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Epidemiologist and professor Amira Ross answers frequently asked questions about the latest response to COVID.

In the United States, a new vaccine against COVID-19 has been approved and is recommended for people 12 years of age and older. This new enhancer, called a “bivalent” enhancer, was created to fight the original strain of COVID and to protect against the latest omicron variants (BA.4 and BA.5).

Epidemiologist and George Mason University professor Dr. Amira Ross specializes in infectious diseases and answers to frequently asked questions about the new COVID-19 response.

Who should get the new COVID-19 booster?

Eligible individuals aged 12 and over are advised to get a new bivalent booster. Compliance is determined at least 2 months after the last booster dose or from the initial series. The FDA has approved two new accelerators, one from Moderna and one from Pfizer. Visit the Centers for Disease Control website to see if you’re eligible.

The numbers are going down and it seems like fewer people are getting COVID, so why would I get a new booster?

Disease modelers predict a surge in cases this fall and winter, in part because we’re moving into colder months when we’ll be indoors more and exposed to more viruses. In addition, many people lose immunity against the virus. People were vaccinated or vaccinated many months ago, and many in the spring or summer. This means that they will soon be at risk of (re)infection. Getting a new booster can help reduce your chances of getting infected and greatly reduce your chances of getting a serious infection if you do.

Another important note: we are significantly underestimating cases. Many of us use home kits and we don’t report the results to health authorities.

Is now a good time to get a promotion?

If you are eligible, yes. Now is a good time to consider getting a new amp. We hear reports of children getting infected at school and infecting their families. We are likely to see more cases in the coming weeks. Individuals who qualify and receive the new booster can expect to have a lower chance of contracting COVID-19, and if they do, they are likely to have a very mild case and a shorter duration of illness. This will reduce the chance of spreading the virus to others.

How soon after infection can I get a new booster?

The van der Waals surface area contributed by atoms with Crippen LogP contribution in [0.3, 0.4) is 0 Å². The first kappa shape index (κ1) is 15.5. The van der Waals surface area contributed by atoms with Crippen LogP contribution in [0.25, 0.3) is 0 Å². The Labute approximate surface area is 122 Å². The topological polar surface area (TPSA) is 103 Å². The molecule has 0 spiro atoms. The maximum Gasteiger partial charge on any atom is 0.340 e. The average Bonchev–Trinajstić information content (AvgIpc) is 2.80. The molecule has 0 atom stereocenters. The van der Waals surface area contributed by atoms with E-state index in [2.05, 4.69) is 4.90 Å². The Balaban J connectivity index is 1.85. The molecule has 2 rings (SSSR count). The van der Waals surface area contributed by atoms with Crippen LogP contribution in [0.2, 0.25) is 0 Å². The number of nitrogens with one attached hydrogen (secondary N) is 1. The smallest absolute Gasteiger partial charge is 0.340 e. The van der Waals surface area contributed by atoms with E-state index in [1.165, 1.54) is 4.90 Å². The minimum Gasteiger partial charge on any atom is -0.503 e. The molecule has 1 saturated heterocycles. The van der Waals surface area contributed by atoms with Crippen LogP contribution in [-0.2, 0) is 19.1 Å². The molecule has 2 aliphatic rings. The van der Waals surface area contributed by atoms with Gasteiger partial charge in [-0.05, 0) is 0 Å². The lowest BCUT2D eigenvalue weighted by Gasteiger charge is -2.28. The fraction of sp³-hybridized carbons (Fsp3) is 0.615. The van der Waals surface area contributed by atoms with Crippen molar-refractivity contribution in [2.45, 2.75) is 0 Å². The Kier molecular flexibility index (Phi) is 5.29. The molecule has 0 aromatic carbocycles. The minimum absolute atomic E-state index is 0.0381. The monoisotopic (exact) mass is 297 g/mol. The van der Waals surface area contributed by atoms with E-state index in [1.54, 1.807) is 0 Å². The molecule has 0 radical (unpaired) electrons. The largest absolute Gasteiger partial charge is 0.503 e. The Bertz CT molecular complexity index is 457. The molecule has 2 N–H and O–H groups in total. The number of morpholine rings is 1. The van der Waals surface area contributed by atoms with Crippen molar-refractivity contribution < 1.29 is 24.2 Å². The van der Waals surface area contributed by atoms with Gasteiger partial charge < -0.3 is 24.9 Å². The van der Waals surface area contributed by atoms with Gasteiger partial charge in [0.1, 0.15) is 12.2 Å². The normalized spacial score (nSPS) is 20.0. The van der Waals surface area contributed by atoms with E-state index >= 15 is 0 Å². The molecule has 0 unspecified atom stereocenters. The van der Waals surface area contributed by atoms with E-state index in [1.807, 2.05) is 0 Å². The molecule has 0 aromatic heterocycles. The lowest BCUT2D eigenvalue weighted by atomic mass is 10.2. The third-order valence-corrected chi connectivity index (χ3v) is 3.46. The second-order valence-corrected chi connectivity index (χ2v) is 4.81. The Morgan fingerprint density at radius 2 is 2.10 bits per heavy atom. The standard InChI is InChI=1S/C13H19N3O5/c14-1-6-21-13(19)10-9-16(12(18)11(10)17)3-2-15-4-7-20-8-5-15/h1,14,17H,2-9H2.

CDC general guidelines recommend waiting at least 3 months from the date onset of symptoms or a positive test. We can expect the CDC and the White House to release booster-related guidance on the matter in the coming weeks.

Why don’t we know more about the currently prevalent variant of COVID-19?

The evidence, although preliminary, suggests that the currently prevalent BA.5 variant is the most immune evasive we have dealt with to date. Individuals become infected with this variant at a higher rate compared to previously common variants. In addition, we observe re-infection of part of the population within 2 months after infection. Since BA.5 became dominant over the summer, there’s still a lot we don’t know.

Evidence suggests that, in general, among healthy people, rates of serious illness, hospitalizations, and deaths remain significantly lower after infection with option.

How do we handle this moving forward?

First, if you qualify for a new one acceleratorconsider getting.

Next, try to stay home if you have symptoms, even if the rapid test is negative. We want to avoid infecting other people, especially people with weakened immune systems or the elderly.

If you test positive, isolate yourself at home as much as possible. The CDC has updated its guidelines to reduce the length of isolation and quarantine. Once you’ve come out of isolation, continue to wear a mask when you’re around others to further protect them.

The good news is that most healthy adults are not very sick. However, we want to keep in mind that there are many immunocompromised people in our community who are at risk a serious illness they must become infected.

What you need to know about bivalent boosters for COVID-19

Citation: What you need to know about the new COVID booster (2022, September 19) Retrieved September 19, 2022, from

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